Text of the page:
The Karot Hydropower Project will be owned by a Chinese firm for 30 years, after which it will be handed over to the Pakistan government.
China plans to complete a $2 billion hydropower project in Pakistan-Occupied Kashmir ahead of schedule, according to state-run media in Beijing.
The Karot Hydropower Project is being built on the river Jhelum. Construction began last year. It will be owned by a Chinese firm for 30 years, after which it will be handed over to the Pakistan government.
India has consistently opposed China's funding of projects in Pakistan-Occupied Kashmir on the grounds that it violates India's territorial sovereignty.
The company said in a statement that the project will help ease Pakistan's power shortage and generate local employment.
The report in the Global Times, a nationalist tabloid, has not mentioned the new timeline for the project. Last month, Bloomberg reported that the project would be ready nine months ahead of its December 2021 deadline.
"India has repeatedly expressed its concern over the project since the project is located in disputed Kashmir, but it won't affect cooperation between China and Pakistan, because the ties are unshakable and will not target India," the Global Times quoted Hu Zhiyong, a research fellow at the Shanghai Academy of Social Sciences' Institute of International Relations.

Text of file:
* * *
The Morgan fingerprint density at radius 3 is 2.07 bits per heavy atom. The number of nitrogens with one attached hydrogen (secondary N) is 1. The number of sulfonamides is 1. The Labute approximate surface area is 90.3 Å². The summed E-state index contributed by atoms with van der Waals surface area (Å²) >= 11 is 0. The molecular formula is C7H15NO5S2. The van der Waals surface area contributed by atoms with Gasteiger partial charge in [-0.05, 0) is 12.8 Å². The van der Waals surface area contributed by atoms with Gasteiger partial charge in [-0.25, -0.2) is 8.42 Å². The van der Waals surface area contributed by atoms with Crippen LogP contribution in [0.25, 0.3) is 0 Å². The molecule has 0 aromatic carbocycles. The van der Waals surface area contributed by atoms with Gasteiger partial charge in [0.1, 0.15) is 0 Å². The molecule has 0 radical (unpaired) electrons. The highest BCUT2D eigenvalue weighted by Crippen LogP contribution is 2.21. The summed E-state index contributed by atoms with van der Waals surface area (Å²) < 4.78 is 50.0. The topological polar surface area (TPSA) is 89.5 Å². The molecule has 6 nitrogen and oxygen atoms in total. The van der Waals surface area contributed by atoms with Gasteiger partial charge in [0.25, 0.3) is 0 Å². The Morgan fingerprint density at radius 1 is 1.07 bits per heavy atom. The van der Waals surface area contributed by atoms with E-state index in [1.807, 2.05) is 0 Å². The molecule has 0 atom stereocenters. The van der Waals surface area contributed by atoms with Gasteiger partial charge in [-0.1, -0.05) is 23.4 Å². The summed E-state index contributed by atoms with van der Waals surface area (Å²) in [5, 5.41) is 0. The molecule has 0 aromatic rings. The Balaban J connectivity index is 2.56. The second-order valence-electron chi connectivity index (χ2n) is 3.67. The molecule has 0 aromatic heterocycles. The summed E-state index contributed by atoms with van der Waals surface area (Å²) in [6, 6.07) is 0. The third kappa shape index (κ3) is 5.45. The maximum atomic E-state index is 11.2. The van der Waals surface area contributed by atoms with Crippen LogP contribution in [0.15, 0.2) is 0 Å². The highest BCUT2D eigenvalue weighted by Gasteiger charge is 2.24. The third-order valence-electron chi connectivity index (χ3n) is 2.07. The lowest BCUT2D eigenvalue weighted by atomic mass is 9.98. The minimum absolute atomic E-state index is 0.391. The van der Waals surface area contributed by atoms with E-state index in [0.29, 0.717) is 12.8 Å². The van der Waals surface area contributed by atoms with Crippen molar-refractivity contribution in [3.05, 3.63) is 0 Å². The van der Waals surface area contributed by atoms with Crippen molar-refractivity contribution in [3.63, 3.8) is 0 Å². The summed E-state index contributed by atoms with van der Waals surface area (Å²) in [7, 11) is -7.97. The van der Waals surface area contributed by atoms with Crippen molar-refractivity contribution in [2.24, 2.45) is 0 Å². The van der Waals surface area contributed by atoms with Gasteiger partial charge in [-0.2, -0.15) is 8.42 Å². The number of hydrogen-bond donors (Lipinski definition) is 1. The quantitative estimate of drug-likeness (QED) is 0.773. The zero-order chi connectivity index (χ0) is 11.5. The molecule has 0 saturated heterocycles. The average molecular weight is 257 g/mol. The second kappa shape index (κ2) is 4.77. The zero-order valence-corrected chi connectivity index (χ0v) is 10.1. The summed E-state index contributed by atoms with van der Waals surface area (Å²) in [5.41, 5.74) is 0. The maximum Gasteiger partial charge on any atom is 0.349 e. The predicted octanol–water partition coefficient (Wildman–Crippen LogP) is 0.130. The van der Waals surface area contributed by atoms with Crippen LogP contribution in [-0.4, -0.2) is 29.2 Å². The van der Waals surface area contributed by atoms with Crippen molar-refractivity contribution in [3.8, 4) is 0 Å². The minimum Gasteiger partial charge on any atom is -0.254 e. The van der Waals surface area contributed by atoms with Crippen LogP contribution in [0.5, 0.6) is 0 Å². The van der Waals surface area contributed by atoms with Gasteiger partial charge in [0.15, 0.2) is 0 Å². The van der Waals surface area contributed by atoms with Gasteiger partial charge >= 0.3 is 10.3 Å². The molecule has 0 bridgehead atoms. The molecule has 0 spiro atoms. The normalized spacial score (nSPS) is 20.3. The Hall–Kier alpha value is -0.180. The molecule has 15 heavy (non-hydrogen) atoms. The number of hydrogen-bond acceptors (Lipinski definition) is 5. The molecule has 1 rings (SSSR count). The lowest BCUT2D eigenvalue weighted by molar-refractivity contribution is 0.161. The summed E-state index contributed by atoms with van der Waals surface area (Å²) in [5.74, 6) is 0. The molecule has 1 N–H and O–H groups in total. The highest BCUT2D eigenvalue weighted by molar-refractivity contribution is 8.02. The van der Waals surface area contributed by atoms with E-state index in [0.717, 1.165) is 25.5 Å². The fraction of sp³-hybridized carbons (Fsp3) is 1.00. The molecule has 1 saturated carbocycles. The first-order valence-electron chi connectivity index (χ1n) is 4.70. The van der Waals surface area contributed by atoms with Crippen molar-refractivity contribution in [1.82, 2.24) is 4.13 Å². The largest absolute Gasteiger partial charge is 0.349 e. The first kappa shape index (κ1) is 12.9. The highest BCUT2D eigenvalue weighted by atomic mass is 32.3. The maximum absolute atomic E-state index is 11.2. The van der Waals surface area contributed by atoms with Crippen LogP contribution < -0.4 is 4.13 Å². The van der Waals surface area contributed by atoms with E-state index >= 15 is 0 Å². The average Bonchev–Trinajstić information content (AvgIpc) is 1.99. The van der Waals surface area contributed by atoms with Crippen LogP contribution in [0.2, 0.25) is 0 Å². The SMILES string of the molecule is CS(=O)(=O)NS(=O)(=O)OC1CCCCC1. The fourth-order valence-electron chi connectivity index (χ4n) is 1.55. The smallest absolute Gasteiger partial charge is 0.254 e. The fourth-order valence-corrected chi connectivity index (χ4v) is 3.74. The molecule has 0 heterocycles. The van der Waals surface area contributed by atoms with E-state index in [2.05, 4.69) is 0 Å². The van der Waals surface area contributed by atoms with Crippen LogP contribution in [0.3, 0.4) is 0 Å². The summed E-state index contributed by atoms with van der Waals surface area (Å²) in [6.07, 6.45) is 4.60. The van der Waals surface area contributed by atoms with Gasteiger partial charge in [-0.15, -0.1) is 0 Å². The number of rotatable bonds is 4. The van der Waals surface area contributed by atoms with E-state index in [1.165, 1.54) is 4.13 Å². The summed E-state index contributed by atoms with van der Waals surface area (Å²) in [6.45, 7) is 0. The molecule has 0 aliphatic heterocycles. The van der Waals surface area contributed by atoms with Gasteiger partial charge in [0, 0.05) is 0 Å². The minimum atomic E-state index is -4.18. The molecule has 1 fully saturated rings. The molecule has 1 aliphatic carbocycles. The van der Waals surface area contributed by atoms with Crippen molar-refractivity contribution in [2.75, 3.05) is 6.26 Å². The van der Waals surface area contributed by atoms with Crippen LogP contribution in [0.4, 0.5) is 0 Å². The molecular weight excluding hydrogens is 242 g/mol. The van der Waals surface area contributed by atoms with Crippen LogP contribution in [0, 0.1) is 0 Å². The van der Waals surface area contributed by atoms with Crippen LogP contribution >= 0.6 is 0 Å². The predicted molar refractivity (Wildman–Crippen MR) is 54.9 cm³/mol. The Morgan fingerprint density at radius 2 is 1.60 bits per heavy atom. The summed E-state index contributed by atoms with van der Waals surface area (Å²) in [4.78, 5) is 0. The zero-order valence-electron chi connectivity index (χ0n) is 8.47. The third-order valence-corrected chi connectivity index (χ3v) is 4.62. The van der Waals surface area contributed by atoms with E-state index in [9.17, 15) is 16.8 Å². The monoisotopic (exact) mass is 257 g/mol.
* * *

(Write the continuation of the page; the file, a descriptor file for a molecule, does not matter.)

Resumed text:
China is spending about $54 billion on infrastructure projects for the China Pakistan Economic Corridor, which also runs through Pakistan-Occupied Kashmir and is part of the massive 'Belt-And-Road' plan to connect China with Europe and Africa through a network of roads, rail and ports. India has denounced the project and boycotted a huge conclave in May in Beijing that was attended by 60 countries that have signed up to the Belt-and-Road project.
China and India ended their worst border stand-off in decades at the end of August with both sides agreeing to withdraw their troops from the flashpoint at the remote Doklam Plateau in the Eastern Himalayas. Indian troops crossed the Sikkim border in June to stop China from constructing a new road located close to the "Chicken's Neck" which links India to its northeastern states.